Mikki Williams Speaking in Australia

Another AHA! Never listen to judgmental descriptions of countries, cultures and foreigners. They're like the old game of telephone; the story changes from each person to each person. It is not true that all Germans are serious, all Frenchmen don't like Americans, the Dutch are cheap, the Irish drink and party all the time, the English are stuffy and the Aussies are male chauvinistic.

The twenty-plus hour plane ride was well worth the trip. Do leave some sleep adjustment time on either side. On my first trip I had images dancing through my head of kangaroos, koalas, and men that looked like Mel Gibson. My best friend Kathy accompanied me and together we allowed for some after-speech time to tour the country. AHA!: You don't tour Australia unless you have a lot of time. I asked one Aussie how far it was to the Great Barrier Reef from Sydney. All of their answers referred to flying time, not driving time.

My first trip Down Under I keynoted a large convention and traveled through the Sydney area speaking for branches of a large company, a fitness chain, a major bank and a computer company. The next trip was another AHA: Don't try to live your life in one week. I arrived on Monday at 7 a.m. and immediately went to a client company to begin a 8 a.m., six hour presentation on teamwork. Next day, a six hour workshop with the CEO and all senior management (proud to admit this giant company mission statement evolved from that presentation). Wednesday, a six hour workshop on customer service and then the next four days various topics with different divisions of the company. Customer service will not win any Malcom Baldridge awards in Australia or any other countries I've visited thus far. No reflection on the wonderful people everywhere else in the world, but customer service as we know it (except in exceptional situations) has not been given more than lip service (hence my program title: "Customer Service or Lip Service?"). No reflection on the terrific hospitality of the Aussies.

You cross the international time barrier and gain a day on your return. As my pilot said the first time he explained the phenomenon: "We leave Sydney at 8 a.m. and arrive JFK 10 a.m., so if you screwed up today, you have a chance to do it over again." The best humor is in your everyday situations.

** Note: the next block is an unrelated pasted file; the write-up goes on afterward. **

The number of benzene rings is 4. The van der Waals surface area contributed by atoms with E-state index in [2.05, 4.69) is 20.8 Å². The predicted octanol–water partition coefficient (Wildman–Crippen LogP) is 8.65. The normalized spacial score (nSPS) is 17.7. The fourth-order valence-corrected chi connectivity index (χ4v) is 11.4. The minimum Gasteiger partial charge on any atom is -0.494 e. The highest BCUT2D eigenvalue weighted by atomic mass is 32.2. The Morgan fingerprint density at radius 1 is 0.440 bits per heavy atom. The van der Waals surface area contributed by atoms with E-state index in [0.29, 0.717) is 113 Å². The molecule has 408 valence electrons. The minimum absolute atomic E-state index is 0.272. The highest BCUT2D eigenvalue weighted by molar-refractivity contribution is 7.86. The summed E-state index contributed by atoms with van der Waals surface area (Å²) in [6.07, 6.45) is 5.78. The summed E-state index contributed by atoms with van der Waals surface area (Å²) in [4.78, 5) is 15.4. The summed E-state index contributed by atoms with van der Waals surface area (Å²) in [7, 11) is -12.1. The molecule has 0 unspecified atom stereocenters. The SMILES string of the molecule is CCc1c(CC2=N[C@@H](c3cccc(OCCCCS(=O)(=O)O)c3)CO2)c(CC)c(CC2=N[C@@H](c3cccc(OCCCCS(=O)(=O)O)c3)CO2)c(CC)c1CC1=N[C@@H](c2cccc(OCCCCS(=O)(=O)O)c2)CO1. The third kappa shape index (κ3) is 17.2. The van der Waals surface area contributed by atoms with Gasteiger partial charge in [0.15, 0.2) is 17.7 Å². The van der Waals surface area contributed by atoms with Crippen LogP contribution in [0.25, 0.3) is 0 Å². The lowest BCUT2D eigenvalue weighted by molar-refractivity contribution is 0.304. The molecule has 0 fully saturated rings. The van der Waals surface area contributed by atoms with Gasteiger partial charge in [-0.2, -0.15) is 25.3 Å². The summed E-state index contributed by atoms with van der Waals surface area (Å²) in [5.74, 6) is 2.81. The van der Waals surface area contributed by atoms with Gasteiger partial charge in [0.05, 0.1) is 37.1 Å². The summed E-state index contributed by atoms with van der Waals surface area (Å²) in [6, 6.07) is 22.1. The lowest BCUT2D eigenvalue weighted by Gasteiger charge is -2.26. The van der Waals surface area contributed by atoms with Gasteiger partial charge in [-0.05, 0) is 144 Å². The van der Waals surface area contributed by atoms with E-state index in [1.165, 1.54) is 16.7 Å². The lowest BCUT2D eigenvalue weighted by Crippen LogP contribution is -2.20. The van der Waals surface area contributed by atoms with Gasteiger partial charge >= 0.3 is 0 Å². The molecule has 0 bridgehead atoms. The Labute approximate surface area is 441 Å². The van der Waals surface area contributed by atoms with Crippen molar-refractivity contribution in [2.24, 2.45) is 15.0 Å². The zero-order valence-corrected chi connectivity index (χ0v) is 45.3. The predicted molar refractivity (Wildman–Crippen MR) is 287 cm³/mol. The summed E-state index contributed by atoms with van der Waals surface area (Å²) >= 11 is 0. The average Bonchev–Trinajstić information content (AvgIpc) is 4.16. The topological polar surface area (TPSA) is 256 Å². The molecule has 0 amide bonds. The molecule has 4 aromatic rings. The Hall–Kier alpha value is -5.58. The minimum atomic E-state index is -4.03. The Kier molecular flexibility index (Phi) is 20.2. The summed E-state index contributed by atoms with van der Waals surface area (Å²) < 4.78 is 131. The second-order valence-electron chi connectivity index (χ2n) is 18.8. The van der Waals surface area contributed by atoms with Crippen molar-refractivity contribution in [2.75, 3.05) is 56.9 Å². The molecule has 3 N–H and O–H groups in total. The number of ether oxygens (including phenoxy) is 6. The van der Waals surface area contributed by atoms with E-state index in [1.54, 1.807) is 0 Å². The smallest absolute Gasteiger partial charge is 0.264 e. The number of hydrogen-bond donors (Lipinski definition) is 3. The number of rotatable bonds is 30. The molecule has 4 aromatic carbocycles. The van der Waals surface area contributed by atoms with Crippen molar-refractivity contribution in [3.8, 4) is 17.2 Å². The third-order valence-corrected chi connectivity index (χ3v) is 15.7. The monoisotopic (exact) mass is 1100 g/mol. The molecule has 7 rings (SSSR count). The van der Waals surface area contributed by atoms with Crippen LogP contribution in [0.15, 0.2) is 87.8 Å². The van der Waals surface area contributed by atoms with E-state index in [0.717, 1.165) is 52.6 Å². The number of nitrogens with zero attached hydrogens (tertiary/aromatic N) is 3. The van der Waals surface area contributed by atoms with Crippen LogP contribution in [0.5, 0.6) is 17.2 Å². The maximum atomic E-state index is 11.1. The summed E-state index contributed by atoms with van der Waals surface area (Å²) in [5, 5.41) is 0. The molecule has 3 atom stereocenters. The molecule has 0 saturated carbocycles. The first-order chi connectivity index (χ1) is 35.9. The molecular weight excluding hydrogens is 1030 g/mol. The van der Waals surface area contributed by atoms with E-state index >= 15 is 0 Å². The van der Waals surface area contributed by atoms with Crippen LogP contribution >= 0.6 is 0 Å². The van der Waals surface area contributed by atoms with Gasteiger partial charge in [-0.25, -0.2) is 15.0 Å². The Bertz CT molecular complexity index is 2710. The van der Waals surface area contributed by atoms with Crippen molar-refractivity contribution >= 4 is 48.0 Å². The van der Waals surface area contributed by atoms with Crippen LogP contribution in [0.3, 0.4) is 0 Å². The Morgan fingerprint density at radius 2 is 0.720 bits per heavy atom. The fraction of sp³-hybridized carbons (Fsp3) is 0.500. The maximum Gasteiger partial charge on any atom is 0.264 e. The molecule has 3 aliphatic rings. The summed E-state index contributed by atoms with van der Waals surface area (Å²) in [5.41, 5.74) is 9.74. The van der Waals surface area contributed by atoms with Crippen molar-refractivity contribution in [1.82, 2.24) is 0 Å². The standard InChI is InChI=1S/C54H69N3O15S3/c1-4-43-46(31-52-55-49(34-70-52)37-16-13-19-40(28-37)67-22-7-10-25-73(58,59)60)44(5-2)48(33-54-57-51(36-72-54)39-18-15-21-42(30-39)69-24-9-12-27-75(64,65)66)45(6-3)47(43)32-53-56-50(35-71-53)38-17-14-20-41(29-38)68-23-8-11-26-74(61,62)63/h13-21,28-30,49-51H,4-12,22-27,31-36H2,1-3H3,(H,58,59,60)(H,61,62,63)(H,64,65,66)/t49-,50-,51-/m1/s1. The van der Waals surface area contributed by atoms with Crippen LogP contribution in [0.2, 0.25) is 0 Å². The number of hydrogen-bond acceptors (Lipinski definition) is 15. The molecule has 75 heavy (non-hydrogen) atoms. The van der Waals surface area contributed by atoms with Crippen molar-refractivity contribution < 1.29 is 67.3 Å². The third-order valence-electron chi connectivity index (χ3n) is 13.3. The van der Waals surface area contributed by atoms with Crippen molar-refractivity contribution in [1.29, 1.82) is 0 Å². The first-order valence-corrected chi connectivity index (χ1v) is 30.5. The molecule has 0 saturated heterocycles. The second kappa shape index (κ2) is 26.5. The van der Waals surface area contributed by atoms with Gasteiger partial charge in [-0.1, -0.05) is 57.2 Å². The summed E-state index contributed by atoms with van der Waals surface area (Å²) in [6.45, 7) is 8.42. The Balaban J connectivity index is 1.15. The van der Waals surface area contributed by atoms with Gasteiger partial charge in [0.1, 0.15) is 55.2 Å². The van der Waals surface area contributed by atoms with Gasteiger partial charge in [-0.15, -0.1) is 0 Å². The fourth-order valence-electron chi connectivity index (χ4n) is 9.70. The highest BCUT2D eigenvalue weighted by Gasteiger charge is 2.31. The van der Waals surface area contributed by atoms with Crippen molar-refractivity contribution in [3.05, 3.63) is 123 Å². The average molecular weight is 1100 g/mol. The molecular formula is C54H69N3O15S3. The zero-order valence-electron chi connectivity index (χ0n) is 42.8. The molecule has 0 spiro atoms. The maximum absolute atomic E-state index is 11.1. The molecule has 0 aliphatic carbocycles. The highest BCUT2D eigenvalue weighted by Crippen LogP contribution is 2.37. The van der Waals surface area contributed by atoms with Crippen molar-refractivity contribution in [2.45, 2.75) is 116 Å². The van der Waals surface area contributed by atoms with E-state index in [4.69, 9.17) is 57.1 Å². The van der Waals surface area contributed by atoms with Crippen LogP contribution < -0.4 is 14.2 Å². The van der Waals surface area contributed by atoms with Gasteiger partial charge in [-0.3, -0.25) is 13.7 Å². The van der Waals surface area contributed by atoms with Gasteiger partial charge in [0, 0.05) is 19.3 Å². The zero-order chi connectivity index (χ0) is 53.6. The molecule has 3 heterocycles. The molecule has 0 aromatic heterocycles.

My second trip brought me to the beautiful Gold Coast resort area and then time to play in Sydney and see the magnificent Sydney Opera House. I stayed at the five-star Regent Hotel and then at a beautiful guest suite hotel on Bondi Beach. Off to Warata Park where I fed the kangaroos and koalas and then shopped at Darling Harbor (always find time to shop). There are three things to do in this life, "you're born, you shop, you die."

During one of my programs on customer service, I was talking about Stew Leonard's, The World's Largest Dairy Store. I noticed all the Aussies start whispering and laughing. When I asked what was so funny, one gentleman replied, "We think it's so funny how all Americans think everything they have is the world's largest. You're the only people who have a World Series and you're the only ones who play in it." They have a dry but sharp sense of humor.

Also, when I travel I am concerned about safety, not only from the female perspective but more from the political and religious ramifications. It's a pleasure to go to Australia, to me very much like my favorite Canada, which is a neutral country with peaceful people and a harmonious culture. Remember the AHA's: Know your verbal and cultural differences. If someone asks you for a rubber, they simply want to borrow your pencil eraser. G'day mate!

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